02.07 Role of Sphingosine-1-phoshate of the Host in Progression of Pancreatic Cancer Carcinomatosis

H. Aoki1,2, M. Aoki1,2, P. Mukhopadhyay1,2, C. C. Barnett3, S. Spiegel1,2, K. Takabe1,2 1Virginia Commonwealth University,Division Of Surgical Oncology, Department Of Surgery,Richmond, VA, USA 2Virginia Commonwealth University,Department Of Biochemistry & Molecular Biology,Richmond, VA, USA 3University Of Colorado Denver,Department Of Surgery,Aurora, CO, USA

Introduction: In the U.S., pancreatic cancer is the 4th leading cause of cancer death in both gender. The 5-year relative survival rate is approximaly 6% for all stages. Up to 60% of the patients are found to have distant metastatic disease at the time of diagnosis, at which median survival is around 6 months. The most common sites for distant metastases are the liver (80%), peritoneum (60%), lung and pleura (50-70%), and adrenal glands (25%). Prognosis of patients with peritoneal carcinomatosis (PC), dissemination of cancer cells throughout the abdominal cavity, are particularly poor with median survival of only 6 weeks. This poor overall 5-year survival rate has not significantly changed over the past 5 decades, which reflects the fact that there is no effective treatment available for this condition. Sphingosine-1-phosphate (S1P), a bioactive lipid mediator produced by sphingosine kinase 1 (SphK1) and sphingosine kinase 2 (SphK2), plays critical roles in many aspects of cancer progression, such as cell proliferation, migration, angiogenesis and lymphangiogenesis. We have recently published that S1P link inflammation and cancer in colitis-associated cancer progression (Cancer Cell 2013). Given the fact that inflammation is known to be essential for establishment and progression of PC, where cancer cells need to adhere to the peritoneum and form a nodule, we hypothesized that S1P levels regulated by SphK1 and SphK2 in the host animal may have different mechanism in promoting progression of pancreatic cancer PC depending upon its levels.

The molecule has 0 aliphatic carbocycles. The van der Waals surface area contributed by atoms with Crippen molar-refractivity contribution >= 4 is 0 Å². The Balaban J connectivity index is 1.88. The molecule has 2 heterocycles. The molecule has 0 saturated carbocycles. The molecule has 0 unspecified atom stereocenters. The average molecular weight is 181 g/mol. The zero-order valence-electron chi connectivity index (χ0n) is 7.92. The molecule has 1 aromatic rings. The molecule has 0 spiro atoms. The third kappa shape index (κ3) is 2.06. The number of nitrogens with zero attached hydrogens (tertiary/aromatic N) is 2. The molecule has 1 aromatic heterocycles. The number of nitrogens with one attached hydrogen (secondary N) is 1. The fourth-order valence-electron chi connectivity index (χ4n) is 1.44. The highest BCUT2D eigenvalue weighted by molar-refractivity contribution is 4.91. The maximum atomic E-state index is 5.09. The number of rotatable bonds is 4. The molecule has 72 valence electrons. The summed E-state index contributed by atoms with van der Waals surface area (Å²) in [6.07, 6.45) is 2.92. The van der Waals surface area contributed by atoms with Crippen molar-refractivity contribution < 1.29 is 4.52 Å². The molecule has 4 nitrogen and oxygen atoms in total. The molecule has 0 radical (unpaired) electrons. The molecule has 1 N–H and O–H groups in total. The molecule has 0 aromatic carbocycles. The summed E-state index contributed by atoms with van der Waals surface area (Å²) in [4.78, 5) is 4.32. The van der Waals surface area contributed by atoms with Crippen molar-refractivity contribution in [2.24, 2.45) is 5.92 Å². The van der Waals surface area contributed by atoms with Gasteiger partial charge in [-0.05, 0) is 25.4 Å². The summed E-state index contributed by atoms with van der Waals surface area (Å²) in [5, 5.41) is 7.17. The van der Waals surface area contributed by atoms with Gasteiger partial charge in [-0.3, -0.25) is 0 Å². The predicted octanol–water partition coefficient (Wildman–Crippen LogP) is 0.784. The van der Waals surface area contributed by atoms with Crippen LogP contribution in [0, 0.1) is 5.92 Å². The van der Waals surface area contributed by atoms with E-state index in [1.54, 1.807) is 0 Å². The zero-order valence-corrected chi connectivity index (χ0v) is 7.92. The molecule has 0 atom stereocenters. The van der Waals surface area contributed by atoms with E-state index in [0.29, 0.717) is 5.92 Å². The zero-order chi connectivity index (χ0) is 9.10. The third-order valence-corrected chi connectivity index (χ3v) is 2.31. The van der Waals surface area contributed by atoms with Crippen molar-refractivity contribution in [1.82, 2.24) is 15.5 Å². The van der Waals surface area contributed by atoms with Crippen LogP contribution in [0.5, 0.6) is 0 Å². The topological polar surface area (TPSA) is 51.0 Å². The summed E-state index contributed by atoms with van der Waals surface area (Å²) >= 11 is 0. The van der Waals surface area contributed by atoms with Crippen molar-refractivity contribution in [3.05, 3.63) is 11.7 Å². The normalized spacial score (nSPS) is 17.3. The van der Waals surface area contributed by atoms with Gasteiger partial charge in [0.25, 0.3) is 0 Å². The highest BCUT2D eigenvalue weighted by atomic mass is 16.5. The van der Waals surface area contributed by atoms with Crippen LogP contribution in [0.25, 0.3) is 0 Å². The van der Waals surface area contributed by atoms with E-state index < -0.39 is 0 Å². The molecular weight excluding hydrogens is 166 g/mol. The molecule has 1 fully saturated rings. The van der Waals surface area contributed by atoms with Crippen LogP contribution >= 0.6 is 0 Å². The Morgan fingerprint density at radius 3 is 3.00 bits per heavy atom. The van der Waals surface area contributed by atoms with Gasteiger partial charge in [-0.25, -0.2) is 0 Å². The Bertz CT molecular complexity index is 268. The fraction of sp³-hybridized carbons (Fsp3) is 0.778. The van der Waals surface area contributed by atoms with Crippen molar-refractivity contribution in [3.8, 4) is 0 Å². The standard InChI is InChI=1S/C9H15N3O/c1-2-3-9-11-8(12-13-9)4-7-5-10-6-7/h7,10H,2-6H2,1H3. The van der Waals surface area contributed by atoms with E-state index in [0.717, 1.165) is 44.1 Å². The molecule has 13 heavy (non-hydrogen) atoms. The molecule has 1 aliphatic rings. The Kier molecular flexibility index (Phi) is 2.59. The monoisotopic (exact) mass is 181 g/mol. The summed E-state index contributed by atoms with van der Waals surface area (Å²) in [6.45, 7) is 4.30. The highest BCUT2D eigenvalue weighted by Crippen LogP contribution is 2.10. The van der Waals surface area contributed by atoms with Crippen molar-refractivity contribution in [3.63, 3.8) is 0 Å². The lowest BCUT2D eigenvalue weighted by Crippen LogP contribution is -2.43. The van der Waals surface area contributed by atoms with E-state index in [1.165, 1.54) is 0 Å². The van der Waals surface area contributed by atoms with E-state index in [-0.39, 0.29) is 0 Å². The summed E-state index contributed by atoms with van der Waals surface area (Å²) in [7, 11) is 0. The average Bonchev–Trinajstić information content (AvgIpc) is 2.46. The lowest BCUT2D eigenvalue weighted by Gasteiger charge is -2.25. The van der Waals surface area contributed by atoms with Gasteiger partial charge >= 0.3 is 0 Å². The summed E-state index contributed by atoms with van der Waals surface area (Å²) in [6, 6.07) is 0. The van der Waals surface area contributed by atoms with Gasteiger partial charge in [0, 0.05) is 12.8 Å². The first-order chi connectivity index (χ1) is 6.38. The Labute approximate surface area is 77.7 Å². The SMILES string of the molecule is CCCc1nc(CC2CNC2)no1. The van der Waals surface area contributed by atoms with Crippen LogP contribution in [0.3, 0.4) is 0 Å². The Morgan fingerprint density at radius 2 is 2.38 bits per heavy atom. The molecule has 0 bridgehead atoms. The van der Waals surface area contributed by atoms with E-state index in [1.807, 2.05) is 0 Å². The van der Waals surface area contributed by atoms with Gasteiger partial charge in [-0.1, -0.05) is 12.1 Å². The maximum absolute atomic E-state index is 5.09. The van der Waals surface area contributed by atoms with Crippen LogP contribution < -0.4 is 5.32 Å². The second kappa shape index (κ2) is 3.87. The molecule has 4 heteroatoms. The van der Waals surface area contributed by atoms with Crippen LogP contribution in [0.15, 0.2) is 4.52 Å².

Methods: Murine pancreatic adenocarcinoma panc02-luc cells were intraperitoneally injected into SphK1 wild type (WT) or knockout (KO), or SphK2 WT or KO mice to generate PC model. Tumor burden was quantified using bioluminescence imaging. Survival was assessed by Kaplan-Meier analysis. PC nodules were harvested 14 days after injection and analyzed. The proliferation was assessed by Ki-67 staining and apoptosis was evaluated by TUNEL assay. We also compared mRNA expression by RT-PCR.

Results: Circulating S1P levels were lower in SphK1 KO mice and higher in SphK2 KO mice compared with respective littermate WTs probably due to compensatory elevation of SphK1. Panc02-luc cells developed significantly less tumor burden, less inflammatory cell infiltration, and less cancer cell proliferation, but with no difference in apoptosis in PC of SphK1 KO mice. These results suggest that host S1P promotes PC progression by stimulation of proliferation of cancer cells. Interestingly, SphK2 KO mice developed less tumor burden, longer survival with elevated CD4 and CD8 lymphocyte infiltrates in PC.

Conclusion: Our results implicate an intriguing possibility that S1P levels in the host may have different mechanisms in promoting progression of pancreatic cancer PC depending upon its levels.